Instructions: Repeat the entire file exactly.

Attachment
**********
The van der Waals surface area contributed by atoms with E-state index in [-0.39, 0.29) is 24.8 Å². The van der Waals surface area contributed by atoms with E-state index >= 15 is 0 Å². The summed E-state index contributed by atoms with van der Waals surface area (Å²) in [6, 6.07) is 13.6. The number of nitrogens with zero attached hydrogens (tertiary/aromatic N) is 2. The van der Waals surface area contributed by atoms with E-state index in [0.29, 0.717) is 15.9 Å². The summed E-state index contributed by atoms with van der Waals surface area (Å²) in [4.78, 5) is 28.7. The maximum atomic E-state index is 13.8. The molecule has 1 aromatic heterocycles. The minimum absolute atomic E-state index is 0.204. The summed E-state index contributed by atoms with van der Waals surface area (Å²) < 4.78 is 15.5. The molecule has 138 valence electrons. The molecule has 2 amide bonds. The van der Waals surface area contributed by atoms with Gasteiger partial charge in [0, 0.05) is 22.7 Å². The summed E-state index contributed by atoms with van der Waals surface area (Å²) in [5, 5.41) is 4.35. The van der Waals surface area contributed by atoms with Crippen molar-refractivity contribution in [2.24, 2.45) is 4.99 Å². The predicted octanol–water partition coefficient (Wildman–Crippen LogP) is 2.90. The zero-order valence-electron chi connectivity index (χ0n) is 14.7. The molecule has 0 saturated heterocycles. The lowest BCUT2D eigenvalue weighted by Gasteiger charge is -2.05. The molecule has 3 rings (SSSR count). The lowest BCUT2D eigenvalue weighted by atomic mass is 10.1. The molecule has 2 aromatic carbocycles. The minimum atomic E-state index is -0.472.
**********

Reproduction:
The van der Waals surface area contributed by atoms with E-state index in [-0.39, 0.29) is 24.8 Å². The van der Waals surface area contributed by atoms with E-state index >= 15 is 0 Å². The summed E-state index contributed by atoms with van der Waals surface area (Å²) in [6, 6.07) is 13.6. The number of nitrogens with zero attached hydrogens (tertiary/aromatic N) is 2. The van der Waals surface area contributed by atoms with E-state index in [0.29, 0.717) is 15.9 Å². The summed E-state index contributed by atoms with van der Waals surface area (Å²) in [4.78, 5) is 28.7. The maximum atomic E-state index is 13.8. The molecule has 1 aromatic heterocycles. The minimum absolute atomic E-state index is 0.204. The summed E-state index contributed by atoms with van der Waals surface area (Å²) < 4.78 is 15.5. The molecule has 138 valence electrons. The molecule has 2 amide bonds. The van der Waals surface area contributed by atoms with Gasteiger partial charge in [0, 0.05) is 22.7 Å². The summed E-state index contributed by atoms with van der Waals surface area (Å²) in [5, 5.41) is 4.35. The van der Waals surface area contributed by atoms with Crippen molar-refractivity contribution in [2.24, 2.45) is 4.99 Å². The predicted octanol–water partition coefficient (Wildman–Crippen LogP) is 2.90. The zero-order valence-electron chi connectivity index (χ0n) is 14.7. The molecule has 0 saturated heterocycles. The lowest BCUT2D eigenvalue weighted by Gasteiger charge is -2.05. The molecule has 3 rings (SSSR count). The lowest BCUT2D eigenvalue weighted by atomic mass is 10.1. The molecule has 2 aromatic carbocycles. The minimum atomic E-state index is -0.472.